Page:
Household income

With an adequate income, a household can access essential services and items and can participate in social and recreational activities in the community. For families with sufficient income, children are more likely to experience higher educational achievement, higher economic status in their adult life, and better health and wellbeing [5]. It is well known that income disparity exists across ethnic groups in New Zealand [6]. These differences mean that Māori, Asian, and Pacific population groups are likely to be disproportionately affected in terms of the income-related determinants of health and wellbeing.

This indicator presents median equivalised gross (before tax) weekly household income for greater Christchurch and New Zealand, 2008–2017 (excluding investment income). Median gross household income is the dollar amount whereby half the households have an income above that amount, and half the households have an income below that amount (data are ‘equivalised’ based on household composition).

The figure shows that the median equivalised gross weekly household income in greater Christchurch increased steadily, by approximately 25 percent, between the pre-earthquake period (2008 to 2010) and 2014; compared with a 13 percent increase across New Zealand in the same time period. This increase broadly coincided with the upsurge in earthquake recovery and rebuild activities during this period. During 2014, however, the upward trend flattened, and the median weekly income for greater Christchurch now appears to be converging on the New Zealand median income level (in 2014, the difference between greater Christchurch and New Zealand overall was $191 per week and in 2017, $75 per week).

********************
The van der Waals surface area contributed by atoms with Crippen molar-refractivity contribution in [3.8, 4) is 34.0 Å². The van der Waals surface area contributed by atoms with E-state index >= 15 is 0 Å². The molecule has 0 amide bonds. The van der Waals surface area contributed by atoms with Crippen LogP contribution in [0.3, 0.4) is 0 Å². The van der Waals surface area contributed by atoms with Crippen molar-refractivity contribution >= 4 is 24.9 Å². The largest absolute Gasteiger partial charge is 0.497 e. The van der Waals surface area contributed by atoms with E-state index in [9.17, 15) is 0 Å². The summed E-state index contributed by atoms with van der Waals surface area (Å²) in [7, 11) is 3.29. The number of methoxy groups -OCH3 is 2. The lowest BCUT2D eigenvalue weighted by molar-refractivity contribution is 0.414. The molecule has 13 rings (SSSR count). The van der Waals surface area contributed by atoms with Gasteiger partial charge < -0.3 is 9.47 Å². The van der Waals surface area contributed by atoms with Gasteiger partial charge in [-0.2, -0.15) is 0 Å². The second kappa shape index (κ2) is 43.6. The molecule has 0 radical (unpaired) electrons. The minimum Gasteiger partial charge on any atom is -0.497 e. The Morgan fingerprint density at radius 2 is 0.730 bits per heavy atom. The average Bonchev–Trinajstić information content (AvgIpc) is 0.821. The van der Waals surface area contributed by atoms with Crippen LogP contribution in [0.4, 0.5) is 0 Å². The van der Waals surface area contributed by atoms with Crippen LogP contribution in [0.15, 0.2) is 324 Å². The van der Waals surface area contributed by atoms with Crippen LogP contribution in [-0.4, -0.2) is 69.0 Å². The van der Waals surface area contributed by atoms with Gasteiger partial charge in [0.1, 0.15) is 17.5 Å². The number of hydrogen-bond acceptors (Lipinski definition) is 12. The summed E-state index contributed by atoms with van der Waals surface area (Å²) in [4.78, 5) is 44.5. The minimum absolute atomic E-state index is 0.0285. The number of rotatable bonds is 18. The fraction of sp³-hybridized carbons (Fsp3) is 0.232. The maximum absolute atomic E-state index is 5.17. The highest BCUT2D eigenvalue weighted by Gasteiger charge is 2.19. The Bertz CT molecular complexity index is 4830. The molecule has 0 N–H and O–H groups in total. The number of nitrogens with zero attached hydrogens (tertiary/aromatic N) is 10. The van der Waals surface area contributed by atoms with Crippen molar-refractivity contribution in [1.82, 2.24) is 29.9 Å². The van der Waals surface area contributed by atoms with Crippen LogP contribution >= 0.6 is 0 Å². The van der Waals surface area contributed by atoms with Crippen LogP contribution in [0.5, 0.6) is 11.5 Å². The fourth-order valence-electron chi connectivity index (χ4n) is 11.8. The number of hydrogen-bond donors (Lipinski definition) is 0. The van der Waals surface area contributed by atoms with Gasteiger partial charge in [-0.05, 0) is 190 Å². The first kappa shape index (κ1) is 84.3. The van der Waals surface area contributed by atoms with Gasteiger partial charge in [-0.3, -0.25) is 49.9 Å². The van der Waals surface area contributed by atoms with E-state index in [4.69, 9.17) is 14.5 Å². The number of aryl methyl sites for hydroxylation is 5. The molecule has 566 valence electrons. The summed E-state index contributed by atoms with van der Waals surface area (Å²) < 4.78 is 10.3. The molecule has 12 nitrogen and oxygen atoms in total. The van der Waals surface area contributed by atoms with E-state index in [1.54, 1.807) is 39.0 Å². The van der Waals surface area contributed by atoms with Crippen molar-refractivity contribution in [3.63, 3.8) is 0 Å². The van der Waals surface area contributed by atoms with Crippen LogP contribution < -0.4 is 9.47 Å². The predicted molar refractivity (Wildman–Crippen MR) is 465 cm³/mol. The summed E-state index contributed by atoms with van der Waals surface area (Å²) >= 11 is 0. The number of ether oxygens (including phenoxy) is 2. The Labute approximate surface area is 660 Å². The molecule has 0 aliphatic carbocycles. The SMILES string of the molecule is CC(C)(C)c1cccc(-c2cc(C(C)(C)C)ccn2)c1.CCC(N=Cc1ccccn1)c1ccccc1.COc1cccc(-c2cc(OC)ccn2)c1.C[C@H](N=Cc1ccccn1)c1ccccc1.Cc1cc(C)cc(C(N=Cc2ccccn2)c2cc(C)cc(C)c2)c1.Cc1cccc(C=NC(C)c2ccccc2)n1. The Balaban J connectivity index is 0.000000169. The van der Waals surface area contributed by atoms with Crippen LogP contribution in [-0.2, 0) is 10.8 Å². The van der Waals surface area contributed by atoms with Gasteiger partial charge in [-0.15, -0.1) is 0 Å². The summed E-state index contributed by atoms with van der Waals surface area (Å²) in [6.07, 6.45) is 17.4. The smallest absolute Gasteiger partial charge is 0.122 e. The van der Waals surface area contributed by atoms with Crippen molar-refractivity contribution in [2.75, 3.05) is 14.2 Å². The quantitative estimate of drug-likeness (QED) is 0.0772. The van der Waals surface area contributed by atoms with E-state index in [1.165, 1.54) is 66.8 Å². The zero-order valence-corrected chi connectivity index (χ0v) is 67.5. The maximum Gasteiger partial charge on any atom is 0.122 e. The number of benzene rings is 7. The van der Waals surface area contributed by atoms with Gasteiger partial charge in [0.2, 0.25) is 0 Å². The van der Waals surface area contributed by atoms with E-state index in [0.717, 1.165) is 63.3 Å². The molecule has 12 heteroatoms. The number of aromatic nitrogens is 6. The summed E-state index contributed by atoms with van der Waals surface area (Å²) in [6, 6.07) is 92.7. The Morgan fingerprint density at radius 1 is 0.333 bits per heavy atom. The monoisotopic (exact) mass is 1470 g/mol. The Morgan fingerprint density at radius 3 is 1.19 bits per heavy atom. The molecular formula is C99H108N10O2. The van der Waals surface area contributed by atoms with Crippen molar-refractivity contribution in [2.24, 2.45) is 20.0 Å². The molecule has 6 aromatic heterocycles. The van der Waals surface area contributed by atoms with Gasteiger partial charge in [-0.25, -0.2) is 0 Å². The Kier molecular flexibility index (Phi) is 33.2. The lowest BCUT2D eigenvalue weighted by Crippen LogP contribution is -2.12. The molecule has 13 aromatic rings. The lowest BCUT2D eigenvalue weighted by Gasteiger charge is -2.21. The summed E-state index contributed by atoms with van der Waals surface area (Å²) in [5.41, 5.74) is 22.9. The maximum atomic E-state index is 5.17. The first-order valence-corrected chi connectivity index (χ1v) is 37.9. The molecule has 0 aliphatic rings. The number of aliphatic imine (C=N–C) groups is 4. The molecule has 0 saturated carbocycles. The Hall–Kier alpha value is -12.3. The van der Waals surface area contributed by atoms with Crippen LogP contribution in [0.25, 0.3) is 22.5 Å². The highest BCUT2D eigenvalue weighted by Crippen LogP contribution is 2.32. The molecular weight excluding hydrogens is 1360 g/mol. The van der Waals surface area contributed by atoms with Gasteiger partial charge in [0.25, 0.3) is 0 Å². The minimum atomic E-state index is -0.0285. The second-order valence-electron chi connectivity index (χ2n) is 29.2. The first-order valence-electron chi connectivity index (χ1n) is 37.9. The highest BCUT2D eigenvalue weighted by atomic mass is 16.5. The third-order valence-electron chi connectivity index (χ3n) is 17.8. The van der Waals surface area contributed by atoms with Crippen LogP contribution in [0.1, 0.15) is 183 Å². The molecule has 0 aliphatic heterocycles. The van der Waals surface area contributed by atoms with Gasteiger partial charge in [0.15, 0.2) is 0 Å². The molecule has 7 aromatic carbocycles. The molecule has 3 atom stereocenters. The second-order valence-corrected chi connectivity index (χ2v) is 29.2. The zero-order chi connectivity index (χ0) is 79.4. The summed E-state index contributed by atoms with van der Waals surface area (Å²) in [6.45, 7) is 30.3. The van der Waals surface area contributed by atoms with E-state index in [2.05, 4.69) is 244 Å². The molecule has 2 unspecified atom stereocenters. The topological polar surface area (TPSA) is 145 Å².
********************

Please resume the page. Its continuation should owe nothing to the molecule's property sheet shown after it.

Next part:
The figure shows a substantial income disparity between Māori and non-Māori ethnic groups in greater Christchurch over time. Gross weekly household income for Māori shows some variability, due to smaller absolute numbers, but there is a picture of lower gross weekly household income (compared with non-Māori) and a flatter rate of increase. From these data, Māori households do not appear to have benefitted from the post-earthquake economic activities in greater Christchurch to the same extent as non-Māori. In 2017, the median equivalised gross weekly household income in greater Christchurch for Māori was substantially below that of non-Māori ($1043 for Māori and $1450 for non-Māori; $407 difference; typically ≈ 20% difference when taken across the last 5 years) [6].

Data Sources

Source: Statistics New Zealand.
Survey/data set: New Zealand Income Survey (NZIS); run annually as a supplement to the Household Labour Force Survey during the June quarter (1 April to 30 June). Custom data request for greater Christchurch region.
Source data frequency: Annually.

View technical notes and data tables for this indicator.

Updated: 23/11/2018